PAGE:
Newby takes Fifth in inquiry, fired from job

Sarah McKenzie

Alonzo Newby, an academic counselor for the University men’s basketball team, will leave his position today after University Vice President of Student Development and Athletics McKinley Boston fired him Friday for refusing to speak about alleged cheating and misconduct.
The former counselor had repeatedly refused to speak with University investigators about his involvement in the scandal.
Ron Rosenbaum, Newby’s attorney, had advised his client to invoke his Fifth Amendment privileges by refusing to speak with the investigators.
When Newby declined to answer questions Friday, the University terminated his employment.
“He again refused to … answer even the most basic questions about his activities,” said Mark Rotenberg, the University’s general counsel. “A decision was made by Vice President Boston to terminate his employment for cause.”
Boston, the University’s vice president of student and academic affairs, has also fallen under scrutiny in the men’s athletics investigation. He has been accused of pressuring a tutor to change her story after a football player allegedly masturbated in front of her.
Newby, 40, has worked for the basketball program for the past seven years and has been on medical leave since April. He has no plans to sue the University for terminating his employment, Rosenbaum said.
The former counselor has never commented on the allegations.
The grounds for Newby’s dismissal, which was approved by the Board of Regents, include offering unethical assistance to student-athletes in their academic work, Rotenberg said.
But some have hinted that University officials stand to gain more by firing Newby than from hearing his testimony.
Jan Gangelhoff, the former office manager in the University’s academic counseling unit who admitted in March that she wrote more than 400 academic papers for men’s basketball players, said she remains skeptical of the University’s motives.
“I feel bad for him because I know how good he was at his job. I know how much he enjoyed working with the players,” Gangelhoff said in a published report. “I know what an impossible situation he was in.”
Gangelhoff has likened Newby’s relationship with men’s basketball coach Clem Haskins to domestic abuse, adding that Haskins was verbally abusive toward Newby and repeatedly threatened to fire him.
But Rotenberg said that Gangelhoff’s skepticism is unwarranted.
“We obviously would not have spent time and energy encouraging him to cooperate if we didn’t think he had valuable testimony, but no one person holds the key to this investigation,” Rotenberg said. “Ms. Gangelhoff knows nothing about the intentions of the regents and the administration, which is to get to the bottom of this story.”
Rosenbaum concurred with Gangelhoff’s assertions that Newby was in a difficult position.
“If you look up ‘between a rock and a hard place’ in the dictionary, you’d see Alonzo’s picture,” Rosenbaum said.
Newby felt he was in a Catch-22 situation because the University would likely fire him whether he testified or not, Rosenbaum said.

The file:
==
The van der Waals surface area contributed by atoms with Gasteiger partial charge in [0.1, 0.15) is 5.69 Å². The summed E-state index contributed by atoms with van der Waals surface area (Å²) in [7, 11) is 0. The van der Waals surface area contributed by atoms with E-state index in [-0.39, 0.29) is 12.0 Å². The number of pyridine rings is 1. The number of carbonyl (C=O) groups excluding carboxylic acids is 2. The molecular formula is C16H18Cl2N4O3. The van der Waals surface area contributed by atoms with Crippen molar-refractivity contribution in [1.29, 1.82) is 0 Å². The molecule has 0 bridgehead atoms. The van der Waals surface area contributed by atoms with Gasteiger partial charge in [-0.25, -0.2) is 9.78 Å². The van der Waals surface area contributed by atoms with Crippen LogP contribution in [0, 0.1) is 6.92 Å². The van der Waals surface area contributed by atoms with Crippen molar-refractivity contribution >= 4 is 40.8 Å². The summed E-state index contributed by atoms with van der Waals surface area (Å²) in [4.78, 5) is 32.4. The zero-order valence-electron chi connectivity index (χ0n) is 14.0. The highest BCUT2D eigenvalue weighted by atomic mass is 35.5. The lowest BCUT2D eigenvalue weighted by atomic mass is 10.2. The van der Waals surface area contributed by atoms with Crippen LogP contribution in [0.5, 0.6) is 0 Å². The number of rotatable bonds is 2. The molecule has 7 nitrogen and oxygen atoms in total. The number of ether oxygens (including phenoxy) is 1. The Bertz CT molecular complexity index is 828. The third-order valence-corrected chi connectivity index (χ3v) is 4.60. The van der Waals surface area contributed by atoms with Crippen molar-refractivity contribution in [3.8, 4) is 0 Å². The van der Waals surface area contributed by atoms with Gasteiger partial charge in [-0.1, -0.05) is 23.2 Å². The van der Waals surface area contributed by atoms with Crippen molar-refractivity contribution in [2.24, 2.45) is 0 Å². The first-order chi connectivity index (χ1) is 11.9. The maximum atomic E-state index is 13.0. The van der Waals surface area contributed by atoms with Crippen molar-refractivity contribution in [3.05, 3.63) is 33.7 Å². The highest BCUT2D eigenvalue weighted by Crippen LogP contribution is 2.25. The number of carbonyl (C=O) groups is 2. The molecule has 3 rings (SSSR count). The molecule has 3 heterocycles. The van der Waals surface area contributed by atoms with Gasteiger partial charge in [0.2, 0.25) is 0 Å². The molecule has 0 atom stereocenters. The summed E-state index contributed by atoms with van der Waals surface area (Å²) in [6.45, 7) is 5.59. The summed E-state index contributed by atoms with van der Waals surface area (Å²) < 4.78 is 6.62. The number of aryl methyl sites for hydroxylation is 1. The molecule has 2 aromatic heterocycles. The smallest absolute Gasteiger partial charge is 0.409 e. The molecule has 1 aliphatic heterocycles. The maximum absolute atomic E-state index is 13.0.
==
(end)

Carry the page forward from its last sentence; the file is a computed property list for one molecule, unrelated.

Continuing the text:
Rosenbaum had tried to secure a severance package for Newby in return for his cooperation in the investigation, but University officials only offered the counselor about $30,000 — compensation called for in his contract.
Newby assumed he had a three- or four-year contract left with the University, Rosenbaum said, adding that the $30,000 severance package offered to Newby was not enough incentive for him to testify.
“He’s at the bottom of the barrel,” Rosenbaum said. “He has walked the plank, and feels he has no future. It’s a very sad, lonely day for Alonzo.”
According to previous reports, Rotenberg has said that the University would not reward any employee for their alleged involvement in the academic fraud and sexual misconduct charges.
Tonya Moten Brown, chief of staff to University President Mark Yudof and head of the investigation, could not be reached for comment on how Newby’s lack of testimony would impact the inquiry.
Brown had hinted at the possibility of Newby’s firing three weeks ago, when he first declared his refusal to speak with investigators.
“Any University employee has an obligation to cooperate with any investigation,” Brown said. She added that the NCAA would probably not look favorably upon anyone who refused to cooperate with the investigation.
Rosenbaum said he feared Newby could face criminal prosecution, since the counselor has been accused of delivering illegal payments to tutors for the men’s basketball team.
Newby’s refusal to cooperate with investigators and subsequent termination come on the heels of another key witness walking out of talks with the University.
According to reports, Elayne Donahue, the retired director of the academic counseling unit, refused to give further testimony to University investigators on June 15 until the University agrees to pay for the full $1,622 fee for a transcript of her previous testimony.
So far, the University has paid half the cost.
“For 10 years I’ve been telling people inside the University that there are problems inside the men’s basketball program,” Donahue said. “For 10 years I was ignored and sometimes harassed for coming forward. Now the University seems to expect that coming forward should cost me money. I refuse to pay.”

— The Associated Press contributed to this report.